Christian mentions in a comment:
I can’t help but wonder how it’d feel if we teachers accepted the same paradigm for our kids, too. Sometimes they’re home run champs. Other times they’re barely able to put on the uniform. But they’re in the game. Just like we are. One swing at a time.
I know that this has been said before, but I think it’s worth restating as often as possible: Our kids learn the same way we do: They get bored, they get confused, they get frustrated. And the same kid can one day be on a streak, and the next day in a slump.
One of the cornerstones of good teaching is being able to understand and relate to the kids. And so my resolutions for this year (probably as imperfectly kept as ever) are to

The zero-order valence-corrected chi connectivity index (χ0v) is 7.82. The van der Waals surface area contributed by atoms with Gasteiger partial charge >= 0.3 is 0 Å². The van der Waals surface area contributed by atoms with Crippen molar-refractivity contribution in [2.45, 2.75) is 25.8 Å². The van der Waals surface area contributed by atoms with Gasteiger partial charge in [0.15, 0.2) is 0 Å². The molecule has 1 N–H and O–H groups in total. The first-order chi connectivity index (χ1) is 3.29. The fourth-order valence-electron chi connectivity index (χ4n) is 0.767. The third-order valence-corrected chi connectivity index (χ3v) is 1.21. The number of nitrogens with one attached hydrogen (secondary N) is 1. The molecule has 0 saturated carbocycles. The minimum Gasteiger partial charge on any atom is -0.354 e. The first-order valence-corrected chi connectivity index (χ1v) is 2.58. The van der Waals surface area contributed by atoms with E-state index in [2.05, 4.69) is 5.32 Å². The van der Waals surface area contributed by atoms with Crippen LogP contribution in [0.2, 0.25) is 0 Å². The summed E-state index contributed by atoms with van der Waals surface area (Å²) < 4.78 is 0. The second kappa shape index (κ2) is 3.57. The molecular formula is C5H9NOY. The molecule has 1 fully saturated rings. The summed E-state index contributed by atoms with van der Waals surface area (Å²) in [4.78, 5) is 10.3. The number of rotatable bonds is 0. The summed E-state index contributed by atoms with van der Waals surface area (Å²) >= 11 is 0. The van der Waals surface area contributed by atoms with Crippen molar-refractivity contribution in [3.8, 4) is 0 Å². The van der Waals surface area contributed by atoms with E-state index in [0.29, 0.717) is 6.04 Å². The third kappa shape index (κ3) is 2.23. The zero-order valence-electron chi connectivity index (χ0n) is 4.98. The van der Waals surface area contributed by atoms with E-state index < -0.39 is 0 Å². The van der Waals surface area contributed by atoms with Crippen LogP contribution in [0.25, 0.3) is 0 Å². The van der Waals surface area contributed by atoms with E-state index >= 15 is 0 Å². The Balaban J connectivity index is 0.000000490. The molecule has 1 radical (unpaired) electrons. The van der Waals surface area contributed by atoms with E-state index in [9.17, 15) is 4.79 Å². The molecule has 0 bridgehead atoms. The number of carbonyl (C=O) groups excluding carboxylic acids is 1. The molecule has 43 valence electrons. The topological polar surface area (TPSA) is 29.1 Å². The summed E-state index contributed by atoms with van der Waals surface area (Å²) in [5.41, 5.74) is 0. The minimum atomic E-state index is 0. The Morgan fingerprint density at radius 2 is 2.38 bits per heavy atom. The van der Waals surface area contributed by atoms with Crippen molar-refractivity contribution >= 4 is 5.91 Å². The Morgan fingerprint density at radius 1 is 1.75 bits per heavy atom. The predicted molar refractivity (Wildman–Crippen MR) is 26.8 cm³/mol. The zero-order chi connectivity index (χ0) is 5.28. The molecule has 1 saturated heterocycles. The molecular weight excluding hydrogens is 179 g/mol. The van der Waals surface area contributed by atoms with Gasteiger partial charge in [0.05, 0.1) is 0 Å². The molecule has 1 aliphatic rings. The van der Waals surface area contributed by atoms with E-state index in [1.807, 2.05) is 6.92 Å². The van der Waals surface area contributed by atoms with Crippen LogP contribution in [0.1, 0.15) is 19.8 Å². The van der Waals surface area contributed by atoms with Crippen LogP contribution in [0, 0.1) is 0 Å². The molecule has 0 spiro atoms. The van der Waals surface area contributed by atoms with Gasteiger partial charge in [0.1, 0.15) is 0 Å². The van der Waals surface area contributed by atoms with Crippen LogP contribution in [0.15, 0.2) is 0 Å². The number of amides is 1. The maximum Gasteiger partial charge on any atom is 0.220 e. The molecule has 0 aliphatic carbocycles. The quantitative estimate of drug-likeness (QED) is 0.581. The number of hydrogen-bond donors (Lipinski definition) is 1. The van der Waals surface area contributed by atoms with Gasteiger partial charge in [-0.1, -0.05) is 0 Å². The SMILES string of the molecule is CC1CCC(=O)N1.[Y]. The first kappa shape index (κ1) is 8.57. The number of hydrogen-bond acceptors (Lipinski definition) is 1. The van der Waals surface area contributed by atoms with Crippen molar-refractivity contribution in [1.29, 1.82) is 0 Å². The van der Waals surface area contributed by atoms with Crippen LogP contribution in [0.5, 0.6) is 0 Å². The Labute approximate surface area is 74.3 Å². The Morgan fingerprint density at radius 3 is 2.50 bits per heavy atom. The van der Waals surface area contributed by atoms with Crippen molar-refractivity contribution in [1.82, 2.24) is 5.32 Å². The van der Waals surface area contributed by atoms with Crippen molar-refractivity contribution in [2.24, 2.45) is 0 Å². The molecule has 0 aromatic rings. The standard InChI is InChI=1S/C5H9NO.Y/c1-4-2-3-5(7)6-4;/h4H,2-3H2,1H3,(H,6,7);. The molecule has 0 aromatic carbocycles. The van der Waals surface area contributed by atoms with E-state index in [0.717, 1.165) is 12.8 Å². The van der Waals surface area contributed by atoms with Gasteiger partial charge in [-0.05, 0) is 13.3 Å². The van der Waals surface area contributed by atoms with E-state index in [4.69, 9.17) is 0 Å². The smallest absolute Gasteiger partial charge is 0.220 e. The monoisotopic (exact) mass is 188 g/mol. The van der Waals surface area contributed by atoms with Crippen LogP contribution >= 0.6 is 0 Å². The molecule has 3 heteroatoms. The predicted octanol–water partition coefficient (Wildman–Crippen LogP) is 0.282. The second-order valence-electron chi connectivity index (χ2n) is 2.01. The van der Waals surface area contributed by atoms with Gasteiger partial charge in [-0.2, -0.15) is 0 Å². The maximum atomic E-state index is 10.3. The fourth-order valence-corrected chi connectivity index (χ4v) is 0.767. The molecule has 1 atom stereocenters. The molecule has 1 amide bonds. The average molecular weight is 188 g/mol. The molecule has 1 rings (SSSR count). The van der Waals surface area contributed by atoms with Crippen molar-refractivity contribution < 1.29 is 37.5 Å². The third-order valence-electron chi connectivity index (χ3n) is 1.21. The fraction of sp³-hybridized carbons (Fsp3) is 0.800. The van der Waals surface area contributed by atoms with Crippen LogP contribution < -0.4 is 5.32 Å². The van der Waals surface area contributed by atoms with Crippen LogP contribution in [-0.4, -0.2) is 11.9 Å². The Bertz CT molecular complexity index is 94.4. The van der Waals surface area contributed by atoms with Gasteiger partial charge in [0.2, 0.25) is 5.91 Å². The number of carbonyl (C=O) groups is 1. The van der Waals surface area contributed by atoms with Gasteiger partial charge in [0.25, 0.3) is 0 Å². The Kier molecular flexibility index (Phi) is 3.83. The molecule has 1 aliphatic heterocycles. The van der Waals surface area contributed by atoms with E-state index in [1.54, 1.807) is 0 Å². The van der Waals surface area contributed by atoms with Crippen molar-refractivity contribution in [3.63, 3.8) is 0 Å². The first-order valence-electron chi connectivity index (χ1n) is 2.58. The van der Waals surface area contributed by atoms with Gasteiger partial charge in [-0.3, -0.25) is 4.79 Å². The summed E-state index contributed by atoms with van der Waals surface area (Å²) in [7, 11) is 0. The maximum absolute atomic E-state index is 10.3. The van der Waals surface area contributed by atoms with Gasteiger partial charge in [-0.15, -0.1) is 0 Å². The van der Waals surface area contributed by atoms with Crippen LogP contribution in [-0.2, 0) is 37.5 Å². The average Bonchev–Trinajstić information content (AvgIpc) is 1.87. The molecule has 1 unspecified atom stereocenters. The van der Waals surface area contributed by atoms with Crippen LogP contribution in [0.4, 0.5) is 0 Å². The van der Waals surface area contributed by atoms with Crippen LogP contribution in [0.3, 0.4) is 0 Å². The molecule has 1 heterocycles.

- When my kids start to act out, instead of pushing back at them, figure out what curveball I just threw them.
- When Ii get bored in PD, remember that this is what my kids feel like in my class, and use that bored time to find ways to make one of my lessons more interesting.
- Continue to work on differentiating lessons. This is the hardest thing in the world, for a teacher, but making a topic available on many levels allows a student to pick it up where they are at for that day, rather than having to try to keep up with the whole formation.
- Increase my cultural awareness. My kids are incredibly sensitive to cultural differences. I need to be too, and find ways to help them straddle the gap.